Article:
Many of these infestations are tiny bacteria that commonly infest the heart or kidneys.  These bacteria can cause heart disease, high blood pressure, kidney stones and hardening of the arteries!  Hang On!  Isn’t this is what we were trying to keep under control? With too little (ideal) salt, we’ve become much worse off.

The Good Vs. The Bad

Supermarket sea salt is actually nothing more than an industrial byproduct.  Sea salt is heated and stripped of its minerals, and those minerals are used for such products as mineral supplements. What is left over from this process is pure sodium, which is useless. Companies add iodine, and sometimes bless is by a Rabi to make it Kosher, and sell it as a food. When we eat this sodium, our bodies are not able to maintain proper fluid balance. This results in hypertension and other inflammatory conditions.

Here’s what you need to know in buying good quality salt and you’ll never need to worry if you’ve consumed too much.

  • It needs to be air-dried sea salt
  • Salt needs to be from a clean water source
  • Ceramic grinders, or surgical grade stainless steel grinders are the best choices

Here’s what you want to stay away from:

  • Avoid iodized table salt completely. It will stress your kidneys and raise your blood pressure.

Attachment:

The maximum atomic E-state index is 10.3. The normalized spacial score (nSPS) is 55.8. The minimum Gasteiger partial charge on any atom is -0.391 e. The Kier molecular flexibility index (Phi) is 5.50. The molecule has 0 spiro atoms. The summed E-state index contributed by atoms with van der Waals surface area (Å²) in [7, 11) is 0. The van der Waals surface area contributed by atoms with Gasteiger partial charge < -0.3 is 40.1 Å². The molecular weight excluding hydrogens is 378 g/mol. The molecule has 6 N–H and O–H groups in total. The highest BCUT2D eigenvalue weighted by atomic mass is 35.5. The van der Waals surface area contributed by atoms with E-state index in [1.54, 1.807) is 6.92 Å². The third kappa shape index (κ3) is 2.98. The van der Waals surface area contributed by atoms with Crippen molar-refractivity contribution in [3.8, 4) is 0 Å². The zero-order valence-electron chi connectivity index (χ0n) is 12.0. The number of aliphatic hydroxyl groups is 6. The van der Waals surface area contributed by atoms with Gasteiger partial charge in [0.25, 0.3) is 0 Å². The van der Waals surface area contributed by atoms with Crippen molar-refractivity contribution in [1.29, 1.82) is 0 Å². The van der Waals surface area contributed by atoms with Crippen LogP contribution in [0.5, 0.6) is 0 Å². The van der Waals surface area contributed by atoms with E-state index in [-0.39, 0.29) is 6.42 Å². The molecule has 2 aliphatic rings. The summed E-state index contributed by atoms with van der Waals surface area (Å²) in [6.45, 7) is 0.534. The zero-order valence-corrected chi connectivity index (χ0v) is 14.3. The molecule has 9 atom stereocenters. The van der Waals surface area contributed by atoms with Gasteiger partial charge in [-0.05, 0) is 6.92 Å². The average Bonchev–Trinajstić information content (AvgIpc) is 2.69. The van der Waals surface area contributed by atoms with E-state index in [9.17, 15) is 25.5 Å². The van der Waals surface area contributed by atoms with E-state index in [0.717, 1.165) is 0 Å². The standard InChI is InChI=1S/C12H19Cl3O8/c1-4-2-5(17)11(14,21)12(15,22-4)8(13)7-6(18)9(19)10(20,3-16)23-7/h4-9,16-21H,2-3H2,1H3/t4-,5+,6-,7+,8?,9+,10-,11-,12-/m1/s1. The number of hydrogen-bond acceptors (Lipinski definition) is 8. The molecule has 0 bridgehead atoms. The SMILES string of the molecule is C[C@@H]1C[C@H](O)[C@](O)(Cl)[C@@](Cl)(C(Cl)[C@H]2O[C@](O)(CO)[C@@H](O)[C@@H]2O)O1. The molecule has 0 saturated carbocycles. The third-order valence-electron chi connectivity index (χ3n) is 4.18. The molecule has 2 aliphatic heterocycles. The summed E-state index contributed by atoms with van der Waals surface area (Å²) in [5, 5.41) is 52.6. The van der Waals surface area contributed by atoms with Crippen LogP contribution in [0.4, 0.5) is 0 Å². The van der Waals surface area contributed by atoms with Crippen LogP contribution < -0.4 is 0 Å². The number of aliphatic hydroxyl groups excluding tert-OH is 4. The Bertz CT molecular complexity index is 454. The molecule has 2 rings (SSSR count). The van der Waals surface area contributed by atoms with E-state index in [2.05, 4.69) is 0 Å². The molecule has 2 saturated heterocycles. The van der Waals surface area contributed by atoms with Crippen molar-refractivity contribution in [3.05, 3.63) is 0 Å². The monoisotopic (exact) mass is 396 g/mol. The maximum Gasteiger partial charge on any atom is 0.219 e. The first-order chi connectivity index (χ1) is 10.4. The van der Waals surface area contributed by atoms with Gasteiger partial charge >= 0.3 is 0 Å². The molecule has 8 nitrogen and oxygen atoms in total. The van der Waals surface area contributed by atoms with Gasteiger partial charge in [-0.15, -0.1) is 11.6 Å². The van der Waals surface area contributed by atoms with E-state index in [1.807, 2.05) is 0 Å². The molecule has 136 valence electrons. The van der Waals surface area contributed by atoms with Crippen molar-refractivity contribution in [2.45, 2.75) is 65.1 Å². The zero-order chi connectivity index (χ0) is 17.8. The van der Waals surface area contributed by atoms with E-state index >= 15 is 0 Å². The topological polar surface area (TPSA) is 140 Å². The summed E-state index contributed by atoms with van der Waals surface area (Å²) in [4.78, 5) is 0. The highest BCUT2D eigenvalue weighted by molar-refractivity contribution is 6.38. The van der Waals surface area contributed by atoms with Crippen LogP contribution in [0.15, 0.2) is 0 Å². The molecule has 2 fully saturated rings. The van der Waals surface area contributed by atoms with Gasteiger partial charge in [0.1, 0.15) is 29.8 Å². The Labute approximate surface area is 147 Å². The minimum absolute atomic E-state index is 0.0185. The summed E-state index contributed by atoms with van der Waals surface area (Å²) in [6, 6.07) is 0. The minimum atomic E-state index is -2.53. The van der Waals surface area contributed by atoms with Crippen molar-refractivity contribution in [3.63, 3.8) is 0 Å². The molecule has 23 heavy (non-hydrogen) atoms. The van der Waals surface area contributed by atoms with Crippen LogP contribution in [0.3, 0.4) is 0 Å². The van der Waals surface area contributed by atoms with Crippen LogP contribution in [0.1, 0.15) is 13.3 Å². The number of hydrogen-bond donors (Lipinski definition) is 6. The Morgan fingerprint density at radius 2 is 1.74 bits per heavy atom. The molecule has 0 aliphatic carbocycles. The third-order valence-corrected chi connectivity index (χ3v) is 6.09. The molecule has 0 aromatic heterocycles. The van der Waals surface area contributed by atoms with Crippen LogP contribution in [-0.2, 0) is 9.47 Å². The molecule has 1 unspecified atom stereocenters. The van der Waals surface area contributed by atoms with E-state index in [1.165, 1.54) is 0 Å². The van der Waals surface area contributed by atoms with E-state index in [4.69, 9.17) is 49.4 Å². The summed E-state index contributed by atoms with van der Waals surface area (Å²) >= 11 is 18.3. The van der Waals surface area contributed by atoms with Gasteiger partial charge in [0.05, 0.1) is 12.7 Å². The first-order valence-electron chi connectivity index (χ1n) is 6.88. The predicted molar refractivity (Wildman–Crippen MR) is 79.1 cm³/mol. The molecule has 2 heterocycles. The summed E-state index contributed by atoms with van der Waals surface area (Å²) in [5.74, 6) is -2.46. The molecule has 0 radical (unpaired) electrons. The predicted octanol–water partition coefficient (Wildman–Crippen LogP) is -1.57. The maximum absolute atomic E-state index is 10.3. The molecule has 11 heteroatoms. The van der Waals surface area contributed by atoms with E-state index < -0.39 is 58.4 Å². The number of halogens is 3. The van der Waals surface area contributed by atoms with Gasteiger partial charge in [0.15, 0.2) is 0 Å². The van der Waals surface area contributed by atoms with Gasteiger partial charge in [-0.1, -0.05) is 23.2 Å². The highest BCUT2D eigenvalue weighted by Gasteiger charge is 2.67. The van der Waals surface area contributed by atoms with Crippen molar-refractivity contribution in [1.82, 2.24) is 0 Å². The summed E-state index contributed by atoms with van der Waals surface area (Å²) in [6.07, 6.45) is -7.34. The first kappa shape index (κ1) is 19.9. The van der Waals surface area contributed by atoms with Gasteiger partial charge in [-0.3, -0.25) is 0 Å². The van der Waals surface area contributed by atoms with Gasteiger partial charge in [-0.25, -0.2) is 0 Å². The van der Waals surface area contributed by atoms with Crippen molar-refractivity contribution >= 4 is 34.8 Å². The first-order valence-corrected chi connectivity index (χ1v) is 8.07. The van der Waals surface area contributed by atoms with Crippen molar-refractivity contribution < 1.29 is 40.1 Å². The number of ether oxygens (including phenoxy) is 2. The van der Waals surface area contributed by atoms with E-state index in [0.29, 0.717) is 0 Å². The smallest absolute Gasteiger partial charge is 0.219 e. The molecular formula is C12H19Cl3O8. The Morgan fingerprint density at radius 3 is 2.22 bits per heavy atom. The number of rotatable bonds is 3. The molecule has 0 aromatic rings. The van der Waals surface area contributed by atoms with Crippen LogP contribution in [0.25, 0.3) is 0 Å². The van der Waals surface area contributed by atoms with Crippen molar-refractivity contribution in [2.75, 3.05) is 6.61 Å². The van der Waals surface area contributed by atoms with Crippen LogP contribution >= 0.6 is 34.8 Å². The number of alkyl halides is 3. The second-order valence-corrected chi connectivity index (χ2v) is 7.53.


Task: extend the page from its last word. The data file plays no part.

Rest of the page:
• Packaged and salty foods.  These foods usually contain table salt.
  • “Fake” sea salts.  The brand Real Salt is actually mined in Utah.

Brands I recommend:

  • Alessi
  • Fleur de Sel
  • Celtic Sea Salt Society
  • Maine Sea Salt Company
  • Didi Davis Salt

I really like to switch up my sea salt, so when I’m finished with one brand, I switch to another and therefore get a new mineral complex into my body.

How can we replete salt safely?

Using only a non-toxic sea salt, like the ones mentioned above, you can safely and quickly replete what has been missing by consuming about 1 tsp. salt in a tall glass of water in addition to salting your food to taste.  For a child, you may only need ¼ to ½ tsp per day.  Drinking this healthy salt water can be done daily. About 15-30 minutes after drinking the water, you should have a bowel movement. That’s a sign that your body’s salt level is normalized.